Friday, January 27, 2017

You Are Not Alone - A short story

Hi fellow followers...to the few that may be out there! It's been a while since I've written, but I am back as well as my twin sister, so I hope you continue following and reading about our lives! We hope to revamp soon to include a vlog and youtube channel, but for now...I hope you will read :)

I wanted to write about something that I haven't been able to speak about without being cryptic or ashamed. And while the embarrassment is still there, the experience I have had with sharing my story publicly and the impact that it can have on just one person has given me some courage to share in moderation with those who may need to hear they are not alone. 

There was a small fire sparked within me last night that I never saw coming. I have been on a work trip with a fellow co-worker, male co-worker to be exact. This man is fun, and exciting and completely chill. The kind of person that you just want to be around all of the time because of his outlook on life and the love that he has for all. I am not relaxed around the opposite gender and would never use those words in the same sentence, especially if I do not know them. I am generally always on edge, and anticipating their next move. However, with this gentleman, I was able to be myself and share things I never expected to share. 

     The drive to the airport Monday morning was full of anxiety. To the point I was in tears the whole way there. Since I was traveling when I received the news that my sister died, I haven't been able to go anywhere without feeling like I am going to explode into a million pieces. The added stress of meeting up with a fellow male co-worker, whom was much larger and older, and spending the time alone in the same hotel was enough to make me vomit. We planned to meet at the baggage claim as our flights arrived at the same time - or so that was the plan. I board the first flight with expectations of turbulence because of the wind, but was not expecting the drops and jolts this flight so kindly provided. I was white knuckled the entire flight.

My second flight arrived to our destination but his was delayed by an hour. I still waited in anticipation for him. I walked around the baggage claim, gathered my belongings and went on the hunt for some coffee. With my luggage dragging behind me, I made my way up the escalators and found Caribou Coffee, but opted for an unsweetened green iced tea since the baileys and coffee I had on the plane added to my nausea. I was pacing up and down the airport for what felt like an eternity. My co-worker finally arrived and after a few exchanges via text, we were face-to-face in the baggage area. I had met him before...just once...seven months ago in a group of people so I didn't truly know him. He greeted me and we walked outside to head to the hotel. I did not say much. My anxiety was at an all-time high...my stomach was doing somersaults and I was for sure about to vomit up the spiked coffee I had for free on the plane. We pick up a taxi outside and his first gesture was to put my bags in the trunk for me. I stood there not knowing what to say. I often travel alone, and more than ninety-nine percent of the time I do not require help. However much of a nice gesture this was, in the back of my mind I couldn't help but think there was an ulterior motive for his kindness. And then the thirty-minute taxi ride began. He struck up conversation almost immediately as if we had been friends our entire lives. The ride flew by and in no time we were at the hotel. We checked in at the front desk, and what do you know? We were on the same floor, about four rooms apart. All of the laughter and ease I had inside of the taxi immediately faded...he knew where I was sleeping.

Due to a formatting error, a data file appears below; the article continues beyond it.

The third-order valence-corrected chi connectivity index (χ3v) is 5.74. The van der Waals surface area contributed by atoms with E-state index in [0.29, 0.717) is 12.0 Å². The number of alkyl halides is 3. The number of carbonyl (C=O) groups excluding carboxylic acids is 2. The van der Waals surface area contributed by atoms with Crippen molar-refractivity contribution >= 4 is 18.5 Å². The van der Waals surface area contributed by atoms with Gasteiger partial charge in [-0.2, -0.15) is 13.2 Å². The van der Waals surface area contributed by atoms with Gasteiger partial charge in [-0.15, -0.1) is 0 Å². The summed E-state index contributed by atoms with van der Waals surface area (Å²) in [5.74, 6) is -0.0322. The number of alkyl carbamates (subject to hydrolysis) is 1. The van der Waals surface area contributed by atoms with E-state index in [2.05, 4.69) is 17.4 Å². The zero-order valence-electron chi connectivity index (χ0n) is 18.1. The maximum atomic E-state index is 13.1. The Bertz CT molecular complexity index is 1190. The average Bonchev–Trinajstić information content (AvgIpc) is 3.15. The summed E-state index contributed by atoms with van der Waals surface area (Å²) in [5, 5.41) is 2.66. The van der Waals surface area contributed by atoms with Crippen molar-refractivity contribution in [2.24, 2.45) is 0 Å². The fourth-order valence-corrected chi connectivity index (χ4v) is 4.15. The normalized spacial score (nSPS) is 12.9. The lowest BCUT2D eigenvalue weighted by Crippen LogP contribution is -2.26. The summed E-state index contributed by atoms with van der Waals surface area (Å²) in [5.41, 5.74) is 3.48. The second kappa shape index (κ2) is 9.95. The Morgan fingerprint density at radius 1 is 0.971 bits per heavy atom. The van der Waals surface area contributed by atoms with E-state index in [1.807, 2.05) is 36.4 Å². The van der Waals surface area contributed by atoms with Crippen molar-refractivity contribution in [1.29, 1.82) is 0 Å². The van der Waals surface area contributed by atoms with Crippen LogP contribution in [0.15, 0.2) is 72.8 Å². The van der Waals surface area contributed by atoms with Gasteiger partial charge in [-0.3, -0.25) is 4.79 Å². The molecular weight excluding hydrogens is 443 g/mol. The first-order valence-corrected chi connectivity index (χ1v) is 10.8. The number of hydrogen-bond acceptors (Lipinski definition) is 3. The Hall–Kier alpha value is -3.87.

We head to the elevators. I have my purse strapped over my shoulder, my backpack sitting on my back and my luggage being towed in my hand, with such a tight grip that Mike Tyson wouldn't have been able to pry it away. As we step into the elevator we discuss meeting up in ten minutes to go grab a bite to eat. I push the button for the 10th floor and my stomach feels like it's falling with the movement of the elevator. My body felt heavy and I didn't know if I would make it to my room. We walk down the hall and I purposefully take the long way so that we reach his room first, I watch him walk in and close the door and I sprint to my room, key in my free hand and lock the deadbolt and chain behind me. I gather my emotions and remind myself that I am overreacting. It's okay. I close shades on the windows, put my luggage on the ottoman at the foot of the bed and grab my purse to head back downstairs. I wanted to make sure I was down there before him since I didn't have my luggage and backpack to protect me. I step off of the elevator on the first floor and walk into the lobby. I sit by the fireplace waiting for my co-worker. He arrives and we decide to walk a few blocks to a quaint little pub not seen on the east coast.